3D-Printed Prototypes Become the Parts with Carbon Fiber Filled Filament

Utah Trikes, a retailer and manufacturer of trikes and quads, has grown its custom business using FDM Nylon 12CF to produce end-use composite parts that formerly would have required moldmaking.

3D-printed prototypes are commonly used to check the geometry, fit and even functionality of a component. But what if the 3D-printed prototype could actually be the production part?

For Utah Trikes, a provider of recumbent trikes and quad bikes, moving seamlessly from prototype to production part has become a reality, driven by the personalized nature of the products it sells.

"Almost everything we do involves some level of customization," says Ashley Guy, founder of the company. Utah Trikes sells a full range of ready-made trikes, quads and parts, but also offers customized components ranging from accessory mounts all the way to trikes and quads created specifically for the rider. “A lot of what we’re doing is finding the right ways to combine the trikes we make or sell with other options that are out there,” Guy says. Popular modifications include custom mounts, adaptations for riders with disabilities and even motors.

The company was founded 12 years ago with a storefront in Payson, Utah, and it wasn’t long before the company got into customizing soon after. Tailoring bikes to customers began with sandblasting equipment and powder coating ovens for custom paint jobs, but soon expanded into welding, tube bending, machining and other fabrication technologies. Today, the Utah Trikes shop contains about 20 different metalworking machines, and the prototyping and building of custom parts is a significant portion of its business.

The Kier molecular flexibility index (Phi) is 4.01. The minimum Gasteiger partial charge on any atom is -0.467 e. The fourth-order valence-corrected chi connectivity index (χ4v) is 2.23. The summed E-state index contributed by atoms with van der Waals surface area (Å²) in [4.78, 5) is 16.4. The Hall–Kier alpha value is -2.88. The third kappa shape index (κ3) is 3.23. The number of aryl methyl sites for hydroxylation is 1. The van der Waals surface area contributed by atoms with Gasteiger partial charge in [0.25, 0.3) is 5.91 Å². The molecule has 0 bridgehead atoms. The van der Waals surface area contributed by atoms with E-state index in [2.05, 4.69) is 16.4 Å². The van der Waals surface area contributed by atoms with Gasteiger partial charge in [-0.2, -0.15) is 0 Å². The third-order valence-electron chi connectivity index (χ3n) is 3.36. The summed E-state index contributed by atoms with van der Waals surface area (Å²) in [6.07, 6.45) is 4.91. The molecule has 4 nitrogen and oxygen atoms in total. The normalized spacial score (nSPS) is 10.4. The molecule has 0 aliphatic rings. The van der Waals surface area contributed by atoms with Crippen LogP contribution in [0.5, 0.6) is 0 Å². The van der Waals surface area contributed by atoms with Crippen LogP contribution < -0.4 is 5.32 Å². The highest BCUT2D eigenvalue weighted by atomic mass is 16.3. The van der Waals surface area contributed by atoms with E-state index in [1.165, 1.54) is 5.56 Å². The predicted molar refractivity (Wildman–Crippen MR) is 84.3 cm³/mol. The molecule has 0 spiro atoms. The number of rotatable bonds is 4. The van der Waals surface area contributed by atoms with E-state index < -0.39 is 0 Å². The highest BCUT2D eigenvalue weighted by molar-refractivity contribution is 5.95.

The Prototyping Bottleneck

In the past, those custom parts were commonly produced via carbon fiber layup. Developing a custom part involved prototyping the part, machining a mold from aluminum and then completing the layup to produce the test part. The process was slow and expensive for the small quantities Utah Trikes deals with. A “big production run” might be only 100 parts, Guy says, while it’s more common for the shop to be making unique, one-off parts or just a dozen or so units.

To help speed the development process and reduce cost, Guy explains that the shop previously manufactured prototype parts or molds in pieces as they were being designed. “We would kind of work simultaneously to design the parts of a product and fabricate it using our metalworking ‘gut senses’ to get things done faster,” he says. Even so, the need to create a mold was still the main bottleneck in developing a new part.